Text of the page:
Sunscreen Vital For Skin Health

Taking steps to protect your skin from the sun is important

By Deborah Jeanne Sergeant

The benefits of wearing sunscreen have been known for three decades. 

The sun is a major cause of skin cancer and signs of aging, which sunscreen can help prevent. But many people do not bother applying it regularly. They may slather it on for a day at the beach or amusement park to avoid a painful sunburn, but not more often than that.

Ramsey Farah, dermatologist with Farah Dermatology in Syracuse, Watertown, Camillus and Fulton, spends much time talking with patients about making sunscreen part of their daily skincare routine. For maximum effectiveness, sunscreen must be applied correctly.  

“If there is an area of skin that’s being covered with sunscreen, you need to apply it until there is some shininess, which will be absorbed in as it dries,” Farah said. “That’s a good rule that you’re applying enough. You want that initial sheen and that will be enough to know you’ve applied enough.”

Cosmetic products containing zinc oxide or titanium dioxide provide a physical barrier, which Farah said is effective and a good choice for people concerned about absorbing chemicals through the skin.

“To some extent, it may last longer,” he said of physical sunscreens. “There will be some absorption and some smearing off with day-to-day activities.”

He reminds patients to apply sunscreen on the commonly missed areas: ears, neck, top of the hands and feet. Coat the lips with SPF lip balm.

“We certainly see skin cancers in those locations,” Farah said. “The single most important determinant as to whether you’ll get skin cancer is the amount of ultraviolet sun exposure you get over a lifetime. It is safe to say that the more sun you get, the more types of common skin cancers you get. Sunscreens are the best thing we have to minimize exposure.”

Many cosmetics and moisturizers contain SPF, which makes it easier to protect the skin for those who wear makeup. Daily application is recommended by Ryan McCarthy, nurse practitioner, owner of The Skin Suite, a medical spa in Syracuse and New Hartford.

“Throughout the day, people are exposed to UV rays in their car, walking their dog, taking their kids to the park,” he said. “Consistent use helps prevent skin cancer and premature skin aging.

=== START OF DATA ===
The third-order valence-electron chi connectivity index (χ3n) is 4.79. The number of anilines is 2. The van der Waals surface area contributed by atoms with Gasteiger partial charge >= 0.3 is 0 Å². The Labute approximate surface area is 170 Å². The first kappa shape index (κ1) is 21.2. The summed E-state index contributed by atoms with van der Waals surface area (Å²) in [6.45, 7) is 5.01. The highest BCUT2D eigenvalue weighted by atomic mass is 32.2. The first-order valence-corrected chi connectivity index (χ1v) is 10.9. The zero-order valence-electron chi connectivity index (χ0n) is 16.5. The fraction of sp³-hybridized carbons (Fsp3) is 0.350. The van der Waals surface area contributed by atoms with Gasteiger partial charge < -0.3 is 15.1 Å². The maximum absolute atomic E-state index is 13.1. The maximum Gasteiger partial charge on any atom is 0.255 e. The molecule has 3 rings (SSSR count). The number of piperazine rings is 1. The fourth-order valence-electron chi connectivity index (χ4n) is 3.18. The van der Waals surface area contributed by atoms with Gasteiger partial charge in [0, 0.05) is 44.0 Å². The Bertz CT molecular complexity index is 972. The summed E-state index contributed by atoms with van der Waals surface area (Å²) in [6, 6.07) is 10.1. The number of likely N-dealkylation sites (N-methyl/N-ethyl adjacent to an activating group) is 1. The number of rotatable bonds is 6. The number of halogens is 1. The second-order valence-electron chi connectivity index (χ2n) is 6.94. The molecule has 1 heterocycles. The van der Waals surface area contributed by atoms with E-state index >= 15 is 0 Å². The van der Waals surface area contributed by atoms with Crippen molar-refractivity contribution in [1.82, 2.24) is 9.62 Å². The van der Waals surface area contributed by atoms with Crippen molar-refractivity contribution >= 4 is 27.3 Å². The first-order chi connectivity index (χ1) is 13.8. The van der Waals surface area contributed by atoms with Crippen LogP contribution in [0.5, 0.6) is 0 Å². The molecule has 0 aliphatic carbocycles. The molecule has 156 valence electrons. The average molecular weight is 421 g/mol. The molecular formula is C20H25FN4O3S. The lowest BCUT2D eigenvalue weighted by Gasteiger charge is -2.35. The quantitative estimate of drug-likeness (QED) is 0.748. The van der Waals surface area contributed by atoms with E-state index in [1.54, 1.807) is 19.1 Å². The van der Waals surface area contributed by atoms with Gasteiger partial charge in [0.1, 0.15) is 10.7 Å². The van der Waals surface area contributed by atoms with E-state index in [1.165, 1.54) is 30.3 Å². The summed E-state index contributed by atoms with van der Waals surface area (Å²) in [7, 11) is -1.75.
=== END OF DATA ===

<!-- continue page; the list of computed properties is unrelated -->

“There are a lot of nice sunscreens that are mineral-based so they don’t smell like chemicals. They’re tinted and serve multiple purposes: makeup primer, moisture and SPF. We have guys coming in. We have a private label that I use every day. It has a matte finish so it doesn’t look like you’re wearing anything.”

Women who wear makeup may not want to reapply sunscreen midday. However, applying SPF powder can offer some protection. In addition, physical barriers like SPF rated clothing, wide-brimmed hats and limiting sun exposure between 10 a.m. and 2 p.m., when the rays are more intense can help prevent sun damage.

“Make sure you use a water-resistant SPF while swimming,” McCarthy said. “Reapply every two hours and after towel drying.”

Rash guard style swimsuits also offer coverage and most are rated with SPF.


Sunscreen is For Everybody

People of color often overlook sunscreen, according to a recent Consumer Reports survey of 2,007 people. The survey responses revealed that 61% of blacks and 23% of Hispanics said they never wear sunscreen. While it is true that skin containing more melanin is less prone to sun damage than lighter skin, it’s not a free pass to skip sunscreen. Darker skin can still suffer the effects of sun-induced damage, including sunburn, lines, wrinkles, spots and skin cancer. 

“People of color can get skin cancers and can get very bad skin cancers, including melanoma on the bottoms of their feet,” Dermatologist Emily Lambert at Geneva General Hospital, said. 

Considering how few ads for sunscreen include people of color, some may not bother with sunscreen because they do not think the products are meant for them.

Advertisers may feel that showing people with darker skin tones may cause people to mistake their natural skin tone for a suntan—the exact opposite effect of what their products are meant to do.

Nonetheless, the unspoken, incorrect message is that only people with light skin tone need sunscreen.

Another factor is the small selection of cosmetics that match darker skin tones. When it’s hard enough to find the right shade of tinted moisturizer or foundation, why worry about whether or not it contains SPF? Lighter skin tones have a much broader selection of products that are more widely available.